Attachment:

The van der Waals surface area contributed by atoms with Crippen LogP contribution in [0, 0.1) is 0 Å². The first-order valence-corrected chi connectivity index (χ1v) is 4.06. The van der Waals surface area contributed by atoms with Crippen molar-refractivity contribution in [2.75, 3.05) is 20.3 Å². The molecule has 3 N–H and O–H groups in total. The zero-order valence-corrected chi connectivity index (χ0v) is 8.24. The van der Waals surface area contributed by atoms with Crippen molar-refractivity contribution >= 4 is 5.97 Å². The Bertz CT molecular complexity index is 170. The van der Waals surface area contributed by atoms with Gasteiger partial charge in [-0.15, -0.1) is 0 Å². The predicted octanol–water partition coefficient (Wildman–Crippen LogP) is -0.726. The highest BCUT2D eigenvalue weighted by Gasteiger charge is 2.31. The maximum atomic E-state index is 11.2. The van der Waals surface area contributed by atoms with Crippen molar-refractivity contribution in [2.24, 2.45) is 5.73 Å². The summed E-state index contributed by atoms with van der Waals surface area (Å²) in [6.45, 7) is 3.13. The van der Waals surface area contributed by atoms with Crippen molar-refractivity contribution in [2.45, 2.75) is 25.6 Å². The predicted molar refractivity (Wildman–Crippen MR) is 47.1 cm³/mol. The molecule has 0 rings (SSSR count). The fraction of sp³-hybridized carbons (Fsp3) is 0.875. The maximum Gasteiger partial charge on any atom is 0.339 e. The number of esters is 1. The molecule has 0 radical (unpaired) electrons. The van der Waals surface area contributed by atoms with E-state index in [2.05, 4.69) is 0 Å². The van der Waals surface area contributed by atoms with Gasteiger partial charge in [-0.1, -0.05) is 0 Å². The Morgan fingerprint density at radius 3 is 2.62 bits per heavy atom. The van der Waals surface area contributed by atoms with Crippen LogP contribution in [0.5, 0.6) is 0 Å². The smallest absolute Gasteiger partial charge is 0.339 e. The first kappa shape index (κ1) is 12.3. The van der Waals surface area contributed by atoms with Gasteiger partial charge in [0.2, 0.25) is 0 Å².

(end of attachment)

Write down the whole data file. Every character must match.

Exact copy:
The van der Waals surface area contributed by atoms with Crippen LogP contribution in [0, 0.1) is 0 Å². The first-order valence-corrected chi connectivity index (χ1v) is 4.06. The van der Waals surface area contributed by atoms with Crippen molar-refractivity contribution in [2.75, 3.05) is 20.3 Å². The molecule has 3 N–H and O–H groups in total. The zero-order valence-corrected chi connectivity index (χ0v) is 8.24. The van der Waals surface area contributed by atoms with Crippen molar-refractivity contribution >= 4 is 5.97 Å². The Bertz CT molecular complexity index is 170. The van der Waals surface area contributed by atoms with Gasteiger partial charge in [-0.15, -0.1) is 0 Å². The predicted octanol–water partition coefficient (Wildman–Crippen LogP) is -0.726. The highest BCUT2D eigenvalue weighted by Gasteiger charge is 2.31. The maximum atomic E-state index is 11.2. The van der Waals surface area contributed by atoms with Crippen molar-refractivity contribution in [2.24, 2.45) is 5.73 Å². The summed E-state index contributed by atoms with van der Waals surface area (Å²) in [6.45, 7) is 3.13. The van der Waals surface area contributed by atoms with Crippen molar-refractivity contribution in [2.45, 2.75) is 25.6 Å². The predicted molar refractivity (Wildman–Crippen MR) is 47.1 cm³/mol. The molecule has 0 rings (SSSR count). The fraction of sp³-hybridized carbons (Fsp3) is 0.875. The maximum Gasteiger partial charge on any atom is 0.339 e. The number of esters is 1. The molecule has 0 radical (unpaired) electrons. The van der Waals surface area contributed by atoms with E-state index in [2.05, 4.69) is 0 Å². The van der Waals surface area contributed by atoms with Gasteiger partial charge in [-0.1, -0.05) is 0 Å². The Morgan fingerprint density at radius 3 is 2.62 bits per heavy atom. The van der Waals surface area contributed by atoms with Crippen LogP contribution in [0.5, 0.6) is 0 Å². The smallest absolute Gasteiger partial charge is 0.339 e. The first kappa shape index (κ1) is 12.3. The van der Waals surface area contributed by atoms with Gasteiger partial charge in [0.2, 0.25) is 0 Å².